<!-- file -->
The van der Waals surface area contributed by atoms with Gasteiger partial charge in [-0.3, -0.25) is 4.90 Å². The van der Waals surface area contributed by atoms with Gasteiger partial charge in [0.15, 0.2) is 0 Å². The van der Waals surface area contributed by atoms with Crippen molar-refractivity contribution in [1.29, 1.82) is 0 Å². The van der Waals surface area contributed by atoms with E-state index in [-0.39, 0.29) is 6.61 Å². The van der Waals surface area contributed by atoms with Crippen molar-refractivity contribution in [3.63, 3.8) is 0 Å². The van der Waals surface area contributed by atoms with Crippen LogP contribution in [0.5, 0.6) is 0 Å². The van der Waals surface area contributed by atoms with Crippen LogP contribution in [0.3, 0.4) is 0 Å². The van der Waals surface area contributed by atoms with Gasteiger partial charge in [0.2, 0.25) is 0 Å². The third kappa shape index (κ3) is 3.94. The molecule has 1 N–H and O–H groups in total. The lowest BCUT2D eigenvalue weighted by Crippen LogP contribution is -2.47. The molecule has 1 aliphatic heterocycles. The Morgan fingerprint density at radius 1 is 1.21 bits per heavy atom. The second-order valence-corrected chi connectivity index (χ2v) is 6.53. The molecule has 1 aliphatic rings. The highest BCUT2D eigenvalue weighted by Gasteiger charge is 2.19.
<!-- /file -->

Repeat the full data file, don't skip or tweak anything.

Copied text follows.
The van der Waals surface area contributed by atoms with Gasteiger partial charge in [-0.3, -0.25) is 4.90 Å². The van der Waals surface area contributed by atoms with Gasteiger partial charge in [0.15, 0.2) is 0 Å². The van der Waals surface area contributed by atoms with Crippen molar-refractivity contribution in [1.29, 1.82) is 0 Å². The van der Waals surface area contributed by atoms with E-state index in [-0.39, 0.29) is 6.61 Å². The van der Waals surface area contributed by atoms with Crippen molar-refractivity contribution in [3.63, 3.8) is 0 Å². The van der Waals surface area contributed by atoms with Crippen LogP contribution in [0.5, 0.6) is 0 Å². The van der Waals surface area contributed by atoms with Crippen LogP contribution in [0.3, 0.4) is 0 Å². The van der Waals surface area contributed by atoms with Gasteiger partial charge in [0.2, 0.25) is 0 Å². The third kappa shape index (κ3) is 3.94. The molecule has 1 N–H and O–H groups in total. The lowest BCUT2D eigenvalue weighted by Crippen LogP contribution is -2.47. The molecule has 1 aliphatic heterocycles. The Morgan fingerprint density at radius 1 is 1.21 bits per heavy atom. The second-order valence-corrected chi connectivity index (χ2v) is 6.53. The molecule has 1 aliphatic rings. The highest BCUT2D eigenvalue weighted by Gasteiger charge is 2.19.